At the 2007 Consumer Electronics Show, Microsoft figurehead Bill Gates announced in his keynote speech a new Windows product, Windows Home Server. In retrospect that was a bad time to announce the product as it was in the critical period between Windows Vista having gone gold and being released at retail, so few people were interested in "that server product" as opposed to Microsoft's long-in-development successor to Windows XP. Since that point the Vista launch came and went, while there has been little noise from the Windows camp about Home Server.

If we had to sum up Windows Home Server in one word that word would be "strange." Even having gone gold and shipped to system builders and distributors, Microsoft has been strangely quiet about a product they're targeting for the consumer space - we still don't know quite when it will be for sale or at what price. The fact that it's even for sale unbundled with hardware, albeit only as OEM software, is itself strange as this was originally slated to be only sold as part of complete computers from the usual suspects among the computer vendors. Finally, as we'll see even as a product it's strange, and difficult to really come to terms with.

So what is Windows Home Server (WHS)? The name says it all and at the same time says nothing. At its core it's a server operating system designed for use in the home, a place that previously has not needed or been offered anything like a true server. That means that WHS really doesn't compare to any one thing; it's a backup suite, it's a file server, it's a network attached storage(NAS) device, it's a web server, it's a media hub, it's a computer health monitor, it's even a gateway for Window's Remote Desktop. In even trying to describe the product, we run into the same problem Microsoft does; it's one thing to describe a product as "X but better" but it's another thing entirely when we don't have anything to serve as a comparison.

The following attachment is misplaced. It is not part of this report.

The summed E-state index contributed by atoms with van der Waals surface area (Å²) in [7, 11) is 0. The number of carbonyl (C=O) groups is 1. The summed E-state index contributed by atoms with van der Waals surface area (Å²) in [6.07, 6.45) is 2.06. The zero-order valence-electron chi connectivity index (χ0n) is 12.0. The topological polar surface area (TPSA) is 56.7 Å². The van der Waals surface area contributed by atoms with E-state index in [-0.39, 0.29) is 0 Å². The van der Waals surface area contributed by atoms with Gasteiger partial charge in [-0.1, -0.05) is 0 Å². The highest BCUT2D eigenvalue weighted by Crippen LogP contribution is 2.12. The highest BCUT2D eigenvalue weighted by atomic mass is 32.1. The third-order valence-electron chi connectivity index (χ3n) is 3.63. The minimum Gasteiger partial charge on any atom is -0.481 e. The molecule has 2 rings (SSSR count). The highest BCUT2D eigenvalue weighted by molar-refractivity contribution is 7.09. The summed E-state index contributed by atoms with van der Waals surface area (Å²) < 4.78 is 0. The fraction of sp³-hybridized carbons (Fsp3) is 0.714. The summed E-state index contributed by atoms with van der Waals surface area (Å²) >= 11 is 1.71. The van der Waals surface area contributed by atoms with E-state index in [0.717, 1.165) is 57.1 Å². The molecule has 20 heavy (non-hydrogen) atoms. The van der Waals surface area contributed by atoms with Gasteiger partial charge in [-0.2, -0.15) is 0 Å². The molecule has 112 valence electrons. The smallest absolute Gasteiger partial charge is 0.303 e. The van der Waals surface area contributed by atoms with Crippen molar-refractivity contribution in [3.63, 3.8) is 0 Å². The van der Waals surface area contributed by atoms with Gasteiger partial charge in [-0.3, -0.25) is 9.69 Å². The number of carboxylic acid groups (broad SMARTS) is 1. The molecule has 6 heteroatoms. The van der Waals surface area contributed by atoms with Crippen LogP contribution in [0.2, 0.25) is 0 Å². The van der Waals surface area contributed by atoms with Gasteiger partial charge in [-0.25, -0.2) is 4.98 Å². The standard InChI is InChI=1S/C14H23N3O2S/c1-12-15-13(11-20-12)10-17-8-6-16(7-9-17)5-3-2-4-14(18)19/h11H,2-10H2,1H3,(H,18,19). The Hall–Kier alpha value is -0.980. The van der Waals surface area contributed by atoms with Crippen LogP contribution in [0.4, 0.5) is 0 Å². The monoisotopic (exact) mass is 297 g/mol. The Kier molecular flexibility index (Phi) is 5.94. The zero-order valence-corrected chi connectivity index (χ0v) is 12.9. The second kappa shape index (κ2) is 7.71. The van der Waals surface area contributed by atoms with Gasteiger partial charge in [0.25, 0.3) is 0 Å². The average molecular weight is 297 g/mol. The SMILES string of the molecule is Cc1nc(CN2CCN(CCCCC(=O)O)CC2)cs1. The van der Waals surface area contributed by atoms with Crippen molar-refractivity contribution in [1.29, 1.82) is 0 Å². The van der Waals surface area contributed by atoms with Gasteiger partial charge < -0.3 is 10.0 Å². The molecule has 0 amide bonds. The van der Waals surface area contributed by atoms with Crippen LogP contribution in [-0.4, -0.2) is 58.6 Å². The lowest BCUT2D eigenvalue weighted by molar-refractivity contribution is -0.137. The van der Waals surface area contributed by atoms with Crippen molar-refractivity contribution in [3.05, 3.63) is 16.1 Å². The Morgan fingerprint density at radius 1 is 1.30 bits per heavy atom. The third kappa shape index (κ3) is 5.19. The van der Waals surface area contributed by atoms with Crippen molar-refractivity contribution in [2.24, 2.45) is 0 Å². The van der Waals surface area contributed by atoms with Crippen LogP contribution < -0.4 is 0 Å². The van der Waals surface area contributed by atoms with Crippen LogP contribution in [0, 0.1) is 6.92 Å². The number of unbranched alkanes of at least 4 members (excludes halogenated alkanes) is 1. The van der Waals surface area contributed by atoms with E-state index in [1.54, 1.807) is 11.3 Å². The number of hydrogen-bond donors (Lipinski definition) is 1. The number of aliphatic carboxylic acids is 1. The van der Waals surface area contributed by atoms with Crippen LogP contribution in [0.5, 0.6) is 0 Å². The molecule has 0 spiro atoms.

Perhaps the easiest way to understand what WHS is, is understanding why it exists. Microsoft, never one to shy away from finding a way to sell another computer, has come to the conclusion that with the saturation of full computers and smaller smart devices in homes (where some households are reaching the point where they have two computers per person) that the time has come where not unlike a corporate environment households now need a server to keep everything in order.

But home users don't need the same kind of server that business users need. Home users won't be running or need to be running their own SQL server or email server, but what about centralizing the location of everyone's media files? Or a web server for letting the relatives see all your photos? Or a backup suite that actually backs files up somewhere else than to the hard drive of the machine in question? And how about something that doesn't require an MCSE certification to run? Over the last two years Microsoft has been once again retrofitting the Windows Server 2003 kernel (previously refit to serve as Windows XP Pro x64) to be the new server that can do all of the above.